Published by Skira. Edited with text by Antonio Sergio Bessa. Text by Douglas Crimp.
For 11 years in 1970s and '80s Manhattan, the Bronx-born photographer Alvin Baltrop obsessively documented cruisers, sunbathers, fornicators and friends around the city's piers, in that brief moment after the Stonewall riots and before the explosion of the AIDS epidemic. The largest book yet published on the photographer, The Life and Times of Alvin Baltrop presents those photographs and others, including many that have never been seen in public, and is published on the occasion of Baltrop's first-ever retrospective at the Bronx Museum of the Arts.
Although initially terrified of the piers, I began to take these photos as a voyeur [and] soon grew determined to preserve the frightening, mad, unbelievable, violent, and beautiful things that were going on at that time," Baltrop wrote in the preface to an unfinished book of these photographs. "To get certain shots, I hung from the ceilings of several warehouses utilizing a makeshift harness, watching and waiting for hours to record the lives that these people led (friends, acquaintances, and strangers), and the unfortunate ends that they sometimes met.
Published by TF Editores. Edited by James Reid, Tom Watt. Foreword by Glenn O'Brien.
Powerful, lyrical and controversial, Alvin Baltrop's photographs are a groundbreaking exploration of clandestine gay culture in New York in the 1970s and 80s. During that era, the derelict warehouses beneath Manhattan's West Side piers became a lawless, forgotten part of the city that played host to gay cruising, drug smuggling, prostitution and suicides. Baltrop documented this scene, unflinchingly and obsessively capturing everything from fleeting naked figures in mangled architectural environments to scenes of explicit sex and police raids on the piers. His work is little known and underpublished--mainly due to its unflinching subject matter--but while often explicit, his photographs are on a par with those of Nan Goldin, Peter Hujar and Enrique Metenides. While the outside world saw New York as the glamorous playground of Studio 54, Warhol's gang and the disco era, Baltrop photographed the city's gritty flipside; his work is an important part of both gay culture and the history of New York itself. This clothbound volume compiles the Piers series in one definitive monograph, a powerful tribute to a long-forgotten world at the city's dilapidated margins. Alvin Baltrop (1948-2004) was born in the Bronx, New York, and spent most of his life living and working in New York City. From 1969 to 1972, he served in the Vietnam War and began photographing his comrades. Upon his return, he enrolled in the School of the Visual Arts in New York, where he studied from 1973 to 1975. After working various jobs--vendor, jewelry designer, printer--he settled on the banks of Manhattan's West Side, where he would produce the bulk of his photographic output.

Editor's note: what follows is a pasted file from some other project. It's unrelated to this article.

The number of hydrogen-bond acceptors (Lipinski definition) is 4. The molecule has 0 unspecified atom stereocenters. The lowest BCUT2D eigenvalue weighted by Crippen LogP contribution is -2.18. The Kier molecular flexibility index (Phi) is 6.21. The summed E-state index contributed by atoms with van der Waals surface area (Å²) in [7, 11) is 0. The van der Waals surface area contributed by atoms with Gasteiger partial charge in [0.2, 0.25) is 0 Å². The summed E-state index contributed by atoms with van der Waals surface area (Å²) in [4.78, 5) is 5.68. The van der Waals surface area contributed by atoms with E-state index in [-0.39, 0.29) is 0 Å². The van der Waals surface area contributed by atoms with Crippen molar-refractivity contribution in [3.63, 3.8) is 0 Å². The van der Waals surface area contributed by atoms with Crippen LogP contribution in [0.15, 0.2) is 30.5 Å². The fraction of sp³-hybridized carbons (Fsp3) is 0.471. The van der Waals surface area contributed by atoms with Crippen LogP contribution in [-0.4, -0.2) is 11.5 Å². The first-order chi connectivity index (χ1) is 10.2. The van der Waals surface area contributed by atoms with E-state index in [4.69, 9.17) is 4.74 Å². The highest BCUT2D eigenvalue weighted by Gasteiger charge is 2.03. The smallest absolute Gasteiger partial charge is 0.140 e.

PUBLISHER TF Editores
BOOK FORMAT Clth, 11.75 x 9 in. / 128 pgs / 3 color / 117 duotone.
PUBLISHING STATUS Pub Date 10/27/2015 Out of stock indefinitely
DISTRIBUTION D.A.P. Exclusive Catalog: FALL 2015 p. 30
PRODUCT DETAILS ISBN 9788415931232TRADE List Price: $65.00 CDN $87.00 GBP £57.00
Published by Contemporary Arts Museum, Houston. Edited and with text by Valerie Cassel Oliver. Introduction by Douglas Crimp. Forward by Bill Arning.
Dreams into Glass accompanies the first major museum exhibition of African-American photographer Alvin Baltrop (1948–2004), whose career unfolded in the late 1960s amid a period of turbulent social and political upheaval. Following a stint in the Navy, Baltrop returned to New York in the 1970s and immersed himself in the city’s decaying landscape, documenting a post-industrial wasteland of vacant manufacturing buildings that included the piers located along the Hudson River in lower Manhattan. It was here that Baltrop captured his most iconic images of nocturnal danger and despair alongside intimate and voyeuristic portraits of the homeless, teenage runaways, prostitutes and clandestine sexual encounters. During this period, Baltrop captured Gordon Matta-Clark’s monumental piece “Day’s End” and the work of graffiti artist, Tava, now lost to history. This survey features over three decades of vintage and reprinted photographs as well as archival material--from Baltrop’s intimate portraits of Navy friends and other enlisted men to his poetic body abstractions and street photography to the documentation of an era of gay sexual abandon between the Stonewall riots and the AIDS pandemic.